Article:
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A Guide to Wine Serving Temperatures


Are you a stickler for keeping your bottle of white ice cold in the fridge or are you happy to let it sit around on the coffee table for the duration of the bottle? At the end of the day it’s a matter of personal taste. But to really get the most pleasure out of a bottle of wine (which, don’t forget, includes how it smells as well as how it tastes), serving your wine at the right temperature could be life changing. Here’s our guide to wine serving temperatures.

Warm me up

Allowing any wine to warm up too much risks those precious flavour and aroma compounds escaping as heat agitates the molecules in the wine, so you could end up buying a tasty bottle but letting the any possible enjoyment slip through your fingers. But conversely serving wine too cold can suppress the aromas and flavours, and enhances acidity, bitterness and tannin in a less than perfect bottle. So how do you strike the right balance? A lot depends on the colour of the wine and the main grape varieties in the mix.

How low can you go?


Let’s start with whites and rosés as the most obvious culprits for chilling. The more aromatic the grape variety, the more you can afford to chill it down. Aromatic varieties like Sauvignon Blanc and Riesling have the aromatic power to release their character straight out of the fridge (8-12°C).

Wines with more depth of flavour, body and complexity such as Chardonnay, Pinot Grigio, Viognier and Chenin Blanc should be served somewhere between fridge temperature and cool room temperature. (10-12°C) allowing the character of the wine to be released.


The same applies to rosés which behave like fuller bodied whites and benefit from being a few degrees warmer than fridge temperature to allow them to unleash their fruitiness on your nose and taste buds. However, if it’s a hot day and you are drinking them outside you may wish to serve them straight from the fridge to preserve their cooling capabilities.

Red hot

But should you ever chill reds? Serving reds at too warm a ‘room temperature’ (such as that of a centrally heated house) can often cause the vibrancy, fruit character and freshness of a wine to vanish into thin air. Heat also reduces the effect of acidity, breaking down a wine’s structure and making it taste ‘flabby’. Some New World reds can benefit from a slightly warmer temperature (15-18°C) to help kick-start the evolution in the glass but instead of direct heat, try transferring them to a warmer decanter or warming your hand on the bowl of the glass.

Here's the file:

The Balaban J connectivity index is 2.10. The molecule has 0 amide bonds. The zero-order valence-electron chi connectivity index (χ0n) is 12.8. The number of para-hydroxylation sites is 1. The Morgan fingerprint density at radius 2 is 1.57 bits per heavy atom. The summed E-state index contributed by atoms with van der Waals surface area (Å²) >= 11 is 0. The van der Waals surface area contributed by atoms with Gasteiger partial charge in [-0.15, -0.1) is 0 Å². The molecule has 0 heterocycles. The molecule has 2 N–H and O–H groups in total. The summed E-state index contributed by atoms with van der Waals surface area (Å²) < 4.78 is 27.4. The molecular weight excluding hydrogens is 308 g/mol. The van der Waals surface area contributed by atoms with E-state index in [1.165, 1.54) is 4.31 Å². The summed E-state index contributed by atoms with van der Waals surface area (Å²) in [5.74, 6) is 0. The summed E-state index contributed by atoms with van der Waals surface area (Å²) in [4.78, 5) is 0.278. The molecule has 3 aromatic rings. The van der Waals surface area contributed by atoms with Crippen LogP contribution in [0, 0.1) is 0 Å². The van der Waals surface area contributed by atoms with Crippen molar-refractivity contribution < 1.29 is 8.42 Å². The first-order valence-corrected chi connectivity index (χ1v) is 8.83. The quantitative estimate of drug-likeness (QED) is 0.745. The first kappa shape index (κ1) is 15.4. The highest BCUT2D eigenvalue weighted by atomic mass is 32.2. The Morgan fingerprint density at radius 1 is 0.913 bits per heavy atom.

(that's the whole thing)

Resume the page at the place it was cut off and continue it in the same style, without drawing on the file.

It may seem alien to many of us to chill reds but if you live in a warmer country, your opinion might differ. It is common practice to chill youngRioja and Chianti in the name of refreshment and Beaujolais is often served lightly chilled in summer months. Indeed any fresh, young red can taste best when chilled to around 10-12°C as coolness enhances the fresh fruit character in the wine.

Fortify yourself


Fino sherry is delicious served straight from the fridge (8-12°C), enabling you to close your eyes and imagine yourself sitting in the sunshine of Jerez. All sherries, no matter how sweet or dry should ideally be kept in the fridge as it helps to retain the flavour, especially if you are going to keep them for more than a few days.

Just desserts


Usually much sweeter than your everyday wine but hopefully with some balancing acidity to boot, dessert wines certainly merit a degree of chilling. Their often high alcohol levels benefit from being toned down by lower temperatures. Whites should be served cooler than reds (8-12°C) but reds are fine up to about 15-18°C.

Let’s get fizzical


Store sparkling wines in the fridge for a few hours prior to serving to slow down the release of the carbon dioxide which maintains the bubbles. But do take the bottle out a few minutes before pouring so the wine reaches 6-10°C andallow the flavour compounds to be released. On the other hand, don’t leave the bottle sitting around outside the fridge or ice bucket for too long as serving warm sparkling wines can make the bubbles that bit too volatile and result in a miniature hot-tub in your glass.

After all that talk of chilling reds, let’s just hope the weather merits chilling wines at all this weekend. Otherwise we could be heating through some mulled wine and lighting the fire!


By: Kate

***Grabbed from: